Commercial Real Estate Loans

This is a mortgage, more or less just like your home mortgage, with three major differences. First, commercial real estate loan are generally considered more risky than home loans … even these days. Thus, lenders will tend to require a larger down payment. Also, lenders evaluate commercial real estate as much by the expected future cash flow from the property as by its relative value and likelihood of appreciation. Finally, commercial property loans tend to be shorter term than home mortgages. Each of these factors will influence a lenders’ decision to finance property.

Hard Money Loans

These are loans made against the equity in a business, either its real estate or other assets. It’s a cornerstone in the asset-based financing industry, along with merchant cash advances and factoring (two forms of finance that are not lending, strictly speaking, but have similarities to lending.) Hard money loans are almost always made by nonbank lenders, and generally carry interest rates several points higher than standard bank loans. Borrowers who can’t obtain bank financing are candidates for these loans.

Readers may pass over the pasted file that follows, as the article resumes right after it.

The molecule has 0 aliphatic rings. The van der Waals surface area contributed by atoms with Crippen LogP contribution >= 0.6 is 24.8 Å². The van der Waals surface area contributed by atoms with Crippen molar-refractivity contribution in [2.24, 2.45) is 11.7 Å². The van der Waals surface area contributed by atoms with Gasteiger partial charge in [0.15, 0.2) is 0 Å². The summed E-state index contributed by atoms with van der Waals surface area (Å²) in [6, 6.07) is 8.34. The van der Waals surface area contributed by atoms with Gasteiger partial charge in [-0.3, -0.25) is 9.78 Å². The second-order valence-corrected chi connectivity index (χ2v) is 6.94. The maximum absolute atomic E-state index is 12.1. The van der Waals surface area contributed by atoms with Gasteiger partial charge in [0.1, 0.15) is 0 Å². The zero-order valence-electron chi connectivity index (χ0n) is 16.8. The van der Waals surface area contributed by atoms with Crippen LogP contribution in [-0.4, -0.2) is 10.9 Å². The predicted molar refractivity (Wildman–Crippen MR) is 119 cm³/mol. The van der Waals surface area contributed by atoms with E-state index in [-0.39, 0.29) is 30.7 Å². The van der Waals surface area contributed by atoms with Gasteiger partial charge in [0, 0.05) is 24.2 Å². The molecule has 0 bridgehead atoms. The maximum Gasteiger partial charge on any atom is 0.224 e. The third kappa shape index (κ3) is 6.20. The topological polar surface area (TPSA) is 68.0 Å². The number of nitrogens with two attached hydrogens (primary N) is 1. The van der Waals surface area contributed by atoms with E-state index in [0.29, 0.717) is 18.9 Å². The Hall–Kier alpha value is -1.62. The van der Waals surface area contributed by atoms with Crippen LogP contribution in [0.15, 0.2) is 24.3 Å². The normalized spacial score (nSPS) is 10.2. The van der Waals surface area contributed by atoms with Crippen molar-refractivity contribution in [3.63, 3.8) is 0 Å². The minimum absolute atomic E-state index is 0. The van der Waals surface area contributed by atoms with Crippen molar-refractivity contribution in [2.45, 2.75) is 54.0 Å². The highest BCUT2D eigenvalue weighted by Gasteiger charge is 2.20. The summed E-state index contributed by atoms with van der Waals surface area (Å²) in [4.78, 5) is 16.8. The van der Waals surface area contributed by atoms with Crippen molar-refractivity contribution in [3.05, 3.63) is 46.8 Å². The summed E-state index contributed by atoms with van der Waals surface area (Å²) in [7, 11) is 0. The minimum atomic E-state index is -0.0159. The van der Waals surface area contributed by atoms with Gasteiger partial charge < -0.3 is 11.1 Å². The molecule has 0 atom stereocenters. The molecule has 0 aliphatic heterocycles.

Bridge Loans

Businesses seek bridge loans to sustain short term financing in between major financings. The loan is a “bridge” between one state of stable financing and another, when, for example, a firm is reaching the maturity date for a bank loan, but hasn’t yet secured funding for a refinance of the debt, sold assets to cover the loan or placed a bond.  Bridge loans are more expensive than most traditional financing, but are meant to be a short-term stopgap.

Construction Financing

This is a loan for building a new facility, office space or other commercial property. It differs from a commercial real estate loan because of the increased risk. Often, lenders disburse this kind of loan in stages of construction, with each phase of completion prompting a new disbursement.

Angel and Venture Capital Loans

Most of the time, angel investors and venture capitalists trade cash for equity, not debt. But a surprising number of these investments are loans. According to research in the Entrepreneurship in the United States Assessment, a survey of investor behavior, debt accounts for about 40 percent of the money invested by angels to startups. About 14 percent of angel investments are pure debt. Convertible bonds that allow a lender to take equity in the company later have fallen out of favor among some professional angel investors, but are still relatively common.

Equipment Loans

These are loans to purchase equipment. These loans tend to be easier to make for lenders, because the equipment can be valued with relative accuracy and serves as collateral on the loan.